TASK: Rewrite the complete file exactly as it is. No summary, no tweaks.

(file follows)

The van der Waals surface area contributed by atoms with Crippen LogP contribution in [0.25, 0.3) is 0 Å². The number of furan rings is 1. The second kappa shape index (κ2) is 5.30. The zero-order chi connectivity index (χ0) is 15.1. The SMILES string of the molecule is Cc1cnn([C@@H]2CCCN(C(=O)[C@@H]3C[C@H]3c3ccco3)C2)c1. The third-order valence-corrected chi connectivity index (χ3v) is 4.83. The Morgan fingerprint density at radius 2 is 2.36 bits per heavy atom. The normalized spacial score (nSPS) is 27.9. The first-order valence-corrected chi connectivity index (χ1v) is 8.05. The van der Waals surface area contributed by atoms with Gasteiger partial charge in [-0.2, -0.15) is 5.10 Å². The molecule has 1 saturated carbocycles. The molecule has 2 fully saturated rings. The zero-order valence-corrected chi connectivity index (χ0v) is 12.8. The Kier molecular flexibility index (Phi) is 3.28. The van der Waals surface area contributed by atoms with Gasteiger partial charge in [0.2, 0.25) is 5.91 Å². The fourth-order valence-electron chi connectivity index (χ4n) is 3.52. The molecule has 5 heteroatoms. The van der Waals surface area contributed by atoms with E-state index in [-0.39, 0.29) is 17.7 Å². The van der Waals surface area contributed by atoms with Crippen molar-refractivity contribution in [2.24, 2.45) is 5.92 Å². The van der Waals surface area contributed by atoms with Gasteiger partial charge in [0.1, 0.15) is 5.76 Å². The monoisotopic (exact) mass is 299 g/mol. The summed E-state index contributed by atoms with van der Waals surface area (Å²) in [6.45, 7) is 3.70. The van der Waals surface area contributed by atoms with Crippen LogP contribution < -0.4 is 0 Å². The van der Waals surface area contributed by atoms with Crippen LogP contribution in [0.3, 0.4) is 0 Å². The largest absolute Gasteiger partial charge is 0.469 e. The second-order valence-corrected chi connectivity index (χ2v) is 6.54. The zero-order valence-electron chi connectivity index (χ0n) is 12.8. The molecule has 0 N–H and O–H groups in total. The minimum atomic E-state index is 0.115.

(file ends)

The van der Waals surface area contributed by atoms with Crippen LogP contribution in [0.25, 0.3) is 0 Å². The number of furan rings is 1. The second kappa shape index (κ2) is 5.30. The zero-order chi connectivity index (χ0) is 15.1. The SMILES string of the molecule is Cc1cnn([C@@H]2CCCN(C(=O)[C@@H]3C[C@H]3c3ccco3)C2)c1. The third-order valence-corrected chi connectivity index (χ3v) is 4.83. The Morgan fingerprint density at radius 2 is 2.36 bits per heavy atom. The normalized spacial score (nSPS) is 27.9. The first-order valence-corrected chi connectivity index (χ1v) is 8.05. The van der Waals surface area contributed by atoms with Gasteiger partial charge in [-0.2, -0.15) is 5.10 Å². The molecule has 1 saturated carbocycles. The molecule has 2 fully saturated rings. The zero-order valence-corrected chi connectivity index (χ0v) is 12.8. The Kier molecular flexibility index (Phi) is 3.28. The van der Waals surface area contributed by atoms with Gasteiger partial charge in [0.2, 0.25) is 5.91 Å². The fourth-order valence-electron chi connectivity index (χ4n) is 3.52. The molecule has 5 heteroatoms. The van der Waals surface area contributed by atoms with E-state index in [-0.39, 0.29) is 17.7 Å². The van der Waals surface area contributed by atoms with Crippen molar-refractivity contribution in [2.24, 2.45) is 5.92 Å². The van der Waals surface area contributed by atoms with Gasteiger partial charge in [0.1, 0.15) is 5.76 Å². The monoisotopic (exact) mass is 299 g/mol. The summed E-state index contributed by atoms with van der Waals surface area (Å²) in [6.45, 7) is 3.70. The van der Waals surface area contributed by atoms with Crippen LogP contribution < -0.4 is 0 Å². The van der Waals surface area contributed by atoms with Crippen LogP contribution in [0.3, 0.4) is 0 Å². The largest absolute Gasteiger partial charge is 0.469 e. The second-order valence-corrected chi connectivity index (χ2v) is 6.54. The zero-order valence-electron chi connectivity index (χ0n) is 12.8. The molecule has 0 N–H and O–H groups in total. The minimum atomic E-state index is 0.115.